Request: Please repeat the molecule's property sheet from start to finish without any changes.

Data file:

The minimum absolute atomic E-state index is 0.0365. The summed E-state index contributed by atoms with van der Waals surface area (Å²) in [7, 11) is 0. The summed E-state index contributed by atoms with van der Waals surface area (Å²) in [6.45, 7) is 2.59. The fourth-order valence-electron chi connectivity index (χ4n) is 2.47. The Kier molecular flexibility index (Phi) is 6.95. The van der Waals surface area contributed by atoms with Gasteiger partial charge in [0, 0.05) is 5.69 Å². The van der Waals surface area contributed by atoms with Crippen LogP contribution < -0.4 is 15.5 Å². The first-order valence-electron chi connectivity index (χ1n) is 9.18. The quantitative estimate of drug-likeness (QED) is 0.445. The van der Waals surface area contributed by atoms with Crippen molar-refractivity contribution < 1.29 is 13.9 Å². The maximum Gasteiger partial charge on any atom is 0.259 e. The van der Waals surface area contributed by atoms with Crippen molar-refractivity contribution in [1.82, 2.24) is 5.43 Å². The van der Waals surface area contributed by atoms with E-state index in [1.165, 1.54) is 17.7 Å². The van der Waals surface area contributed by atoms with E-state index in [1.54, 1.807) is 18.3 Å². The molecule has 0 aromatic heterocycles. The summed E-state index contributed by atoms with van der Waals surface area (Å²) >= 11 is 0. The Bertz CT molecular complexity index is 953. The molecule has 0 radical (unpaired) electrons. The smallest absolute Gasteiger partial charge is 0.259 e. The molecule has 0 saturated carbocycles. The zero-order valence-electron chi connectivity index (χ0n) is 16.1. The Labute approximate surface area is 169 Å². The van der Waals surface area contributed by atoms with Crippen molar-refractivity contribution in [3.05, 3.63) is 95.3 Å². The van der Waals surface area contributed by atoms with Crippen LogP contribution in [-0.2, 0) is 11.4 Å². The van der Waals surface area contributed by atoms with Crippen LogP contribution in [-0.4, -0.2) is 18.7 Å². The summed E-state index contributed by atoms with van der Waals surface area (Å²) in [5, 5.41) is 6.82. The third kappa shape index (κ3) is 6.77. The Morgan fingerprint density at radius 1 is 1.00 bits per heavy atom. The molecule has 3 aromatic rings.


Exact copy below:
The minimum absolute atomic E-state index is 0.0365. The summed E-state index contributed by atoms with van der Waals surface area (Å²) in [7, 11) is 0. The summed E-state index contributed by atoms with van der Waals surface area (Å²) in [6.45, 7) is 2.59. The fourth-order valence-electron chi connectivity index (χ4n) is 2.47. The Kier molecular flexibility index (Phi) is 6.95. The van der Waals surface area contributed by atoms with Gasteiger partial charge in [0, 0.05) is 5.69 Å². The van der Waals surface area contributed by atoms with Crippen LogP contribution < -0.4 is 15.5 Å². The first-order valence-electron chi connectivity index (χ1n) is 9.18. The quantitative estimate of drug-likeness (QED) is 0.445. The van der Waals surface area contributed by atoms with Crippen molar-refractivity contribution < 1.29 is 13.9 Å². The maximum Gasteiger partial charge on any atom is 0.259 e. The van der Waals surface area contributed by atoms with Crippen molar-refractivity contribution in [1.82, 2.24) is 5.43 Å². The van der Waals surface area contributed by atoms with E-state index in [1.165, 1.54) is 17.7 Å². The van der Waals surface area contributed by atoms with E-state index in [1.54, 1.807) is 18.3 Å². The molecule has 0 aromatic heterocycles. The summed E-state index contributed by atoms with van der Waals surface area (Å²) >= 11 is 0. The Bertz CT molecular complexity index is 953. The molecule has 0 radical (unpaired) electrons. The smallest absolute Gasteiger partial charge is 0.259 e. The molecule has 0 saturated carbocycles. The zero-order valence-electron chi connectivity index (χ0n) is 16.1. The Labute approximate surface area is 169 Å². The van der Waals surface area contributed by atoms with Crippen molar-refractivity contribution in [3.05, 3.63) is 95.3 Å². The van der Waals surface area contributed by atoms with Crippen LogP contribution in [-0.2, 0) is 11.4 Å². The van der Waals surface area contributed by atoms with Crippen LogP contribution in [-0.4, -0.2) is 18.7 Å². The summed E-state index contributed by atoms with van der Waals surface area (Å²) in [5, 5.41) is 6.82. The third kappa shape index (κ3) is 6.77. The Morgan fingerprint density at radius 1 is 1.00 bits per heavy atom. The molecule has 3 aromatic rings.